Restraining evil and protecting freedom and security. Human rebellion against God quickly led to murder and compounded evil (Genesis 4:8, 23; Genesis 6:5). Scripture and human history testify to the extent of human depravity. In this context, government is a gracious gift from God for the common good to restrain the chaos and violence to which we would otherwise descend. Rulers are called to uphold justice and righteousness and to defeat the oppressor (Psalm 72:1-4), even to the point of bearing the sword (Romans 13:4). A long tradition of just war theory, to which many evangelicals subscribe, endorses but places strict ethical limits on the right of the state to wage war in defense of justice. A growing body of Christian thought calls into question the acceptability of nuclear weapons as part of a just national defense, given that the just war theory categorically admonishes against indiscriminate violence and requires proportionality and limited collateral damage. The very weapons meant to restrain evil could potentially destroy all that they were intended to protect, which begs the question whether they can be normatively employed toward a just end.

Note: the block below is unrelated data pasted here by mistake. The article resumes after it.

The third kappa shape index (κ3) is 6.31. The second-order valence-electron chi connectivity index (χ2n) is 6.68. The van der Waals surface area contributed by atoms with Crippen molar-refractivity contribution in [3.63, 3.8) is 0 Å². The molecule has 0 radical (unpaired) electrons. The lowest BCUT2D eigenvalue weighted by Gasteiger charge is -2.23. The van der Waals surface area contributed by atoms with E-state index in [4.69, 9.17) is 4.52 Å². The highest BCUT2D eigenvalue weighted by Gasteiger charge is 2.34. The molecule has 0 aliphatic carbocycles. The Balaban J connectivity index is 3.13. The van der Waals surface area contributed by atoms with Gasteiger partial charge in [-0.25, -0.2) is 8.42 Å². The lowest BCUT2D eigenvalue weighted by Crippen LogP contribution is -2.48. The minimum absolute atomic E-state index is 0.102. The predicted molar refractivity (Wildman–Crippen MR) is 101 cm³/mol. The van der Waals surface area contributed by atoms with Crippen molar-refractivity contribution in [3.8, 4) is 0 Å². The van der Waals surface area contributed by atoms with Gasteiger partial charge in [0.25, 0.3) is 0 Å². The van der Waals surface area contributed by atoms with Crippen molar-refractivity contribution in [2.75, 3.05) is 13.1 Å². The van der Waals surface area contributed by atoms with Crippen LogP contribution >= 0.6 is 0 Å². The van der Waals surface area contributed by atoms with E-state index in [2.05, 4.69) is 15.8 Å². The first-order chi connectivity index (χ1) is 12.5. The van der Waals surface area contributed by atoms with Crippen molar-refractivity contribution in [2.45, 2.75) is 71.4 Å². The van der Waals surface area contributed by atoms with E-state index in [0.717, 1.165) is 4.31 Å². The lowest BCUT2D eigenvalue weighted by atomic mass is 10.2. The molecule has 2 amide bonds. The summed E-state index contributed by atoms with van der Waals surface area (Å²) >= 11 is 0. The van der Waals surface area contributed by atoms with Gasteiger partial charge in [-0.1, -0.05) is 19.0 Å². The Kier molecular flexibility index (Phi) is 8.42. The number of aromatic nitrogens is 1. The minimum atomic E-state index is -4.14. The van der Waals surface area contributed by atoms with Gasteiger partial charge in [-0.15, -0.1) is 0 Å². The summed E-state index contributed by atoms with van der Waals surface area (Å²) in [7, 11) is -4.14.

Promoting true peace and reconciliation. Jesus announced the arrival of God’s kingdom (Matthew 4:17) and called people to reconciliation with God and with humanity. He taught love and forgiveness of the enemy, a theme repeated in Paul’s writings: “Bless those who persecute you; bless and do not curse” (Romans 12:14). Paul’s counsel is tempered by Christian realism: “If it is possible, as far as it depends on you, live at peace with everyone” (Romans 12:18). Jesus commissioned his followers to “make disciples of all nations” (Matthew 28:19). Evangelicals take the gospel message and mandate seriously and believe in the power of the gospel to transform enemies into friends of God. In this light even a limited nuclear exchange would be not only a humanitarian and social disaster. It would also be a spiritual tragedy for the gospel, foreclosing the opportunity for millions to hear and receive the good news of Jesus’ love and forgiveness. Evangelicals seek to promote spiritual transformation leading to peace with God and neighbor. The nuclear peace that has prevailed since 1945 has been based on the threat of imminent and mutual destruction, thus falling far short of the peace that God intends for all people.